Like many games with loads of decisions to make, not every act you take playthroughs need be an all-upside one. It seems contrary at the onset, but there are plenty of occasions where putting a moderate amount of difficult decisions before a player actually makes them like the game more. It provides a series of micro-challenges to overcome and gives the player a sense of accomplishment when those obstacles are rectified. If a game is too easy, it becomes boring; too hard and people won’t find it worth their time. This is a key factor of game design.
Magic is a game full of such pain points, or areas where you have a problem – be it real or perceived – that you feel the need to solve. Maybe you feel that a particular player is getting too powerful, or there’s a specific card on the battlefield that is significantly hampering your deck from working and needs to be removed. Perhaps there’s some ongoing effect that is disproportionately benefiting a number of players and one of those players isn’t you. There are myriad scenarios like this in multiplayer games like Commander, leading each of us to decide how, when, or even if we want to address a particular pain point. Not every answer is necessarily going to be enjoyable, even if one does solve it. The cost may be steep, or as is often the case, correcting one pain point immediately uncovers another.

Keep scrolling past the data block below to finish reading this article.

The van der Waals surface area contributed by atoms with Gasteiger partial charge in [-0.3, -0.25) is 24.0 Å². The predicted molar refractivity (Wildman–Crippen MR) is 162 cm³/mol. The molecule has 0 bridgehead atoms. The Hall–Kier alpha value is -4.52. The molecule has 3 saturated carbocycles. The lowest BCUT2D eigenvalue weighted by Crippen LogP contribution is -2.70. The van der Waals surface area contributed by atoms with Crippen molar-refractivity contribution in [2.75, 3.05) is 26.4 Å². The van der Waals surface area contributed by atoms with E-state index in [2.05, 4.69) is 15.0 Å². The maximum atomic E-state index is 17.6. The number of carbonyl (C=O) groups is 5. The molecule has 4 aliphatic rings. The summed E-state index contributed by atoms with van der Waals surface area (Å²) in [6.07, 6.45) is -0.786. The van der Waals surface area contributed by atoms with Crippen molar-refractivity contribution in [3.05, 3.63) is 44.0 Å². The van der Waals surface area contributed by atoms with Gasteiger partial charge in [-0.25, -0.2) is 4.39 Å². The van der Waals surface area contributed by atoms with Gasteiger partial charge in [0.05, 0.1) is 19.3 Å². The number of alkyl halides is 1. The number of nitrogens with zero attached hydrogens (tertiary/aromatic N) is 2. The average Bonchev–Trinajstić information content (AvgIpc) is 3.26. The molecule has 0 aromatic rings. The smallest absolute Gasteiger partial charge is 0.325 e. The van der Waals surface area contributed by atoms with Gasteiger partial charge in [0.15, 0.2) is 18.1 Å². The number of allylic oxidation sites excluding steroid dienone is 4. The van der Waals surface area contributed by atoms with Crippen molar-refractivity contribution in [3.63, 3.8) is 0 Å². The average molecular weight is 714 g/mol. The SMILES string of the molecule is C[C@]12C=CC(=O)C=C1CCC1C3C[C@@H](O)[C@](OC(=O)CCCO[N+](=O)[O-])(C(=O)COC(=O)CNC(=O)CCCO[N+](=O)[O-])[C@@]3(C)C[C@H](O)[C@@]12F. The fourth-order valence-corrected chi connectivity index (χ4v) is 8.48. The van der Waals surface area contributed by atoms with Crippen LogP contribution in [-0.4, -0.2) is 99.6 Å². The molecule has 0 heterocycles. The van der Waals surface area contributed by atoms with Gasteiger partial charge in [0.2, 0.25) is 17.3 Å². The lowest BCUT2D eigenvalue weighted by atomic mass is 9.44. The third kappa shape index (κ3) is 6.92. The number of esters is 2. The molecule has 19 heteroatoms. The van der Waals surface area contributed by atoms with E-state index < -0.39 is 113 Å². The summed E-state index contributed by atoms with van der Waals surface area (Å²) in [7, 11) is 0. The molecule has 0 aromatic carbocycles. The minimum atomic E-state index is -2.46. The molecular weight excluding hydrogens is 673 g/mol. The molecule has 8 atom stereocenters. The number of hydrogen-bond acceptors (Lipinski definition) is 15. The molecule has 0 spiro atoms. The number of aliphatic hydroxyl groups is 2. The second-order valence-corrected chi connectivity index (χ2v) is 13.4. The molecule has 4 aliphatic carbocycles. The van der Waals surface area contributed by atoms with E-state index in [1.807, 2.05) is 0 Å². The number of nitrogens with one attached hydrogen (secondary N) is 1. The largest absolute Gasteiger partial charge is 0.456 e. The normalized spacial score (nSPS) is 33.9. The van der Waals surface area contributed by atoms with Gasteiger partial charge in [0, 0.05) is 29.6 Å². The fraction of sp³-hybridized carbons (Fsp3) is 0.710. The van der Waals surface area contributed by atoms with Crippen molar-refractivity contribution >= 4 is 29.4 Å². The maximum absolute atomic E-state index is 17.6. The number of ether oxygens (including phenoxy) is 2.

If I’m doing my job right as your opponent, I’m going to try to add pain points to as many of your critical decisions as I can. Not for the purposes of being mean or punishing purely out of malice, but because I should be making it harder for you to win. I should be giving you something to think about. Just like game design itself, it is my purpose to be a worthy foe. I want to be a formidable opponent. If I am too easy to defeat it won’t feel like a valid win. Likewise, putting up enough obstacles to, say, make your deck unplayable or my own unstoppable (Commander is still predominantly casual-focused after all), will sour you to the whole experience. We each desire to be the last planeswalker standing, and it is just as much my job to stymie your progress as it is to advance my own.
This is something I’ve become particularly adept at over 20+ years of playing. My decks aren’t unbeatable; they generally don’t contain infinity-driven auto-win combos or are chock full of whatever the absolute most optimal card choices are for my theme. But through some creative deckbuilding, an abundance of cards that can be used for multiple purposes, and a penchant for knowing when to time certain moves and when to feint, I can often make what you’re trying to do a little harder just by being at the table – even if I’m not directly opposing you. This could mean putting up a notable defense, making me a less easy target, or, on the opposite end, giving you too many viable targets for you to target as the prime concern on the board. I may not stop you entirely, but if I can make your decisions even mildly more difficult or costly, then I’m doing my job.
Accomplishing this can be from persistent cards on the battlefield or like this week’s card, it can be another spell in response.
Today we have: Perplex